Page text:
New UN-Habitat project in Kenya receives Japanese funding
Nairobi, 08 March 2016—UN-Habitat this week received USD 1 million from the Government of Japan to implement a project in Kenya: “Strengthening Planning for Resettlement and Integration of Refugee Communities at Kalobeyei New Site, Turkana County.” Turkana County is the largest, yet among the poorest counties in Kenya and home to thousands of refugees fleeing from civil strife in the neighbouring republic of South Sudan, and also Somalia.
For example, Kakuma refugee camp had a population of 180,974 people as of March 2015, according to UNHCR. Since the end of August 2014, the current Kakuma camp has been unable to accommodate the 42,000 new arrivals that it has received. The current situation should be seen in the context of decades-long displacement caused by the continuous civil war in South Sudan and the inadequacy of social amenities to the humanitarian and development needs of the displaced population.
Furthermore, lack of good refugee-host community relations has slowed down local integration due to the perception that host population has not meaningfully benefitted from hosting refugees.With long-term peace and reconciliation efforts still underway in South Sudan (and Somalia), Turkana County will likely record additional new refugee arrivals. To address refugee influx, the County Government of Turkana, the National Government and the UN system in Kenya are jointly developing a sustainable settlement that will integrate the needs of refugee and local communities at the Kalobeyei new site in Turkana County.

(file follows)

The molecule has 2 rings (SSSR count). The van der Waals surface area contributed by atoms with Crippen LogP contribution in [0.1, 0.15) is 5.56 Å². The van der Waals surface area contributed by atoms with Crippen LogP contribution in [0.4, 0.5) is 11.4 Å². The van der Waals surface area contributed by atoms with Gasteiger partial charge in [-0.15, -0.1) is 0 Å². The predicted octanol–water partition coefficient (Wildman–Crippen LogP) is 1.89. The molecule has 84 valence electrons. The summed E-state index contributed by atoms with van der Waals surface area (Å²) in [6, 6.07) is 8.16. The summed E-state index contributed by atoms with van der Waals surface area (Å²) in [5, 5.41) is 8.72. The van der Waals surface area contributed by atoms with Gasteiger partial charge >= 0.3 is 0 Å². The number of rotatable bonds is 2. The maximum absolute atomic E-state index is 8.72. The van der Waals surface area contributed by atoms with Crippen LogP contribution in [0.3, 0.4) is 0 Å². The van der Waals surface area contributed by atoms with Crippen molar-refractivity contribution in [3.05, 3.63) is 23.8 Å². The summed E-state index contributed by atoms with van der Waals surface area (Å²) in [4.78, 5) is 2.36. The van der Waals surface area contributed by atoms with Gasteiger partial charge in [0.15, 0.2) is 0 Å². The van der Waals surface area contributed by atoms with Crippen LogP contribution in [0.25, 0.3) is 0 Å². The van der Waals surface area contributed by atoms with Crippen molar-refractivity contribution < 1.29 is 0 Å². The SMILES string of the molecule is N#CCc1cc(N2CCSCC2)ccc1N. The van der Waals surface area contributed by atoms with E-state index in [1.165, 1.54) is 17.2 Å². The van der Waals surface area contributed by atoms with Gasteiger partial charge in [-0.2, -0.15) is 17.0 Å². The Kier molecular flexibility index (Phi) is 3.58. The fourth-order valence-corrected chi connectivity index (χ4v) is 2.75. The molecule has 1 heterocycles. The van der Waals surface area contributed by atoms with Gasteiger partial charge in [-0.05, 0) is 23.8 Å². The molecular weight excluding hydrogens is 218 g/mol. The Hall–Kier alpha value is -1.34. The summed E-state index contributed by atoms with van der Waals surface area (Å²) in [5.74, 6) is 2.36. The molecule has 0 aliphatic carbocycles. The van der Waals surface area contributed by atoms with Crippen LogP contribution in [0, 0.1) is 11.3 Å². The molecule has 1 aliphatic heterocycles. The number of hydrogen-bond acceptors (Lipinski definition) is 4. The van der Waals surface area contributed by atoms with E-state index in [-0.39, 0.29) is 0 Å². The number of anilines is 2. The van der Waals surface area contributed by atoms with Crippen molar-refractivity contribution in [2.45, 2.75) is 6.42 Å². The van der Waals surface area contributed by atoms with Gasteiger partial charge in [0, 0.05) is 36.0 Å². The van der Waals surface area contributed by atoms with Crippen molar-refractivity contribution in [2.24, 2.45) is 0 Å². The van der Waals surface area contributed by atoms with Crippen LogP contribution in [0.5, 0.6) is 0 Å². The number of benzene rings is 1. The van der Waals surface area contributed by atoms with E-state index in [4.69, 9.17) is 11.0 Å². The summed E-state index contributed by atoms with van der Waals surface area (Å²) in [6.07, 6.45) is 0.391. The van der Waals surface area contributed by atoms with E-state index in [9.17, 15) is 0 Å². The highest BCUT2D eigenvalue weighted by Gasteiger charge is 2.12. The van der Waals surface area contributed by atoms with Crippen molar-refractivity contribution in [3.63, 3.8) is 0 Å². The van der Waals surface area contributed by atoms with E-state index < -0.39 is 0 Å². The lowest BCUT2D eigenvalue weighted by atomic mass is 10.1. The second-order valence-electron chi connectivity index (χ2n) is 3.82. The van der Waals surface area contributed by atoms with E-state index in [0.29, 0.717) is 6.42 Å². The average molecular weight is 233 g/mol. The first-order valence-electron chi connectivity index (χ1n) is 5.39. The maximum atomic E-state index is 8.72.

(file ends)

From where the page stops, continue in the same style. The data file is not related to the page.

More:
Kalobeyei is located approximately 30 kilometres north of Kakuma and about 35 kilometres from the Eastern border of Uganda and Kenya. The Kalobeyei new site projected to host over 60,000 people will be an important addition to the human settlement system of the County. The Turkana County Government has allocated 15 square kilometers of land for the development.
Due to competition over natural and human resources including land for livestock grazing and livelihood opportunities, tension has often flared between refugees and host communities. In order to foster social cohesion, the project will also focus on countering conflicts between refugees and host communities, including the identification and allocation of land with secure tenure.
The project, a paradigm shift from the traditional refugee camp planning process, is part of the larger Kalobeyei Intergrated Socio-Economic Development Programme (KISEDP) led by UNHCR and will supplement the County Government of Turkana’s effort to establish low-cost housing for refugees through a participatory planning process.